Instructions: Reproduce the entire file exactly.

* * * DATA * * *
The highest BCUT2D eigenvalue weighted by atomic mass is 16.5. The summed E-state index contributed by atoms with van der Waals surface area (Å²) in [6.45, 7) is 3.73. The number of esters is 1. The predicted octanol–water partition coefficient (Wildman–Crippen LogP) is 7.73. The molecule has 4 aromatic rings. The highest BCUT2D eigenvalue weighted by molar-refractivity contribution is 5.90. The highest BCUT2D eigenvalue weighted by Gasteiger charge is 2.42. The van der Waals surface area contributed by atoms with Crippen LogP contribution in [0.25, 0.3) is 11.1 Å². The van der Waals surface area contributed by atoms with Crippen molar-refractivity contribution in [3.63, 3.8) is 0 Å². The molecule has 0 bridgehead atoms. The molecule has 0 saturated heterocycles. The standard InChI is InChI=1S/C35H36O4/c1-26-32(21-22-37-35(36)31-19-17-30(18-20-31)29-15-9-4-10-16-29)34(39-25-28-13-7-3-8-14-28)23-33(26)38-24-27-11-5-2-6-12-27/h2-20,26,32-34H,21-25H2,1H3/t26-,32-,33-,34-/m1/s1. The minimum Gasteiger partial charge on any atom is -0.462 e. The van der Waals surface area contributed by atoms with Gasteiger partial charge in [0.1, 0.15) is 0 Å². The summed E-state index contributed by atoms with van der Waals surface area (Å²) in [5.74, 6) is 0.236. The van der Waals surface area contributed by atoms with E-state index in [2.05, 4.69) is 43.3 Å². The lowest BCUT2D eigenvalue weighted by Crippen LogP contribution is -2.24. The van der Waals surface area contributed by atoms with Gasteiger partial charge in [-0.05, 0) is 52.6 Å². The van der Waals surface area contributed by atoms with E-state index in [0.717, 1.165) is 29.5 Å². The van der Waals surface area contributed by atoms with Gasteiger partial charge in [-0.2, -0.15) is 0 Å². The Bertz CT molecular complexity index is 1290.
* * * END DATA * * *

The highest BCUT2D eigenvalue weighted by atomic mass is 16.5. The summed E-state index contributed by atoms with van der Waals surface area (Å²) in [6.45, 7) is 3.73. The number of esters is 1. The predicted octanol–water partition coefficient (Wildman–Crippen LogP) is 7.73. The molecule has 4 aromatic rings. The highest BCUT2D eigenvalue weighted by molar-refractivity contribution is 5.90. The highest BCUT2D eigenvalue weighted by Gasteiger charge is 2.42. The van der Waals surface area contributed by atoms with Crippen LogP contribution in [0.25, 0.3) is 11.1 Å². The van der Waals surface area contributed by atoms with Crippen molar-refractivity contribution in [3.63, 3.8) is 0 Å². The molecule has 0 bridgehead atoms. The molecule has 0 saturated heterocycles. The standard InChI is InChI=1S/C35H36O4/c1-26-32(21-22-37-35(36)31-19-17-30(18-20-31)29-15-9-4-10-16-29)34(39-25-28-13-7-3-8-14-28)23-33(26)38-24-27-11-5-2-6-12-27/h2-20,26,32-34H,21-25H2,1H3/t26-,32-,33-,34-/m1/s1. The minimum Gasteiger partial charge on any atom is -0.462 e. The van der Waals surface area contributed by atoms with Gasteiger partial charge in [0.1, 0.15) is 0 Å². The summed E-state index contributed by atoms with van der Waals surface area (Å²) in [5.74, 6) is 0.236. The van der Waals surface area contributed by atoms with E-state index in [2.05, 4.69) is 43.3 Å². The lowest BCUT2D eigenvalue weighted by Crippen LogP contribution is -2.24. The van der Waals surface area contributed by atoms with Gasteiger partial charge in [-0.05, 0) is 52.6 Å². The van der Waals surface area contributed by atoms with E-state index in [0.717, 1.165) is 29.5 Å². The van der Waals surface area contributed by atoms with Gasteiger partial charge in [-0.2, -0.15) is 0 Å². The Bertz CT molecular complexity index is 1290.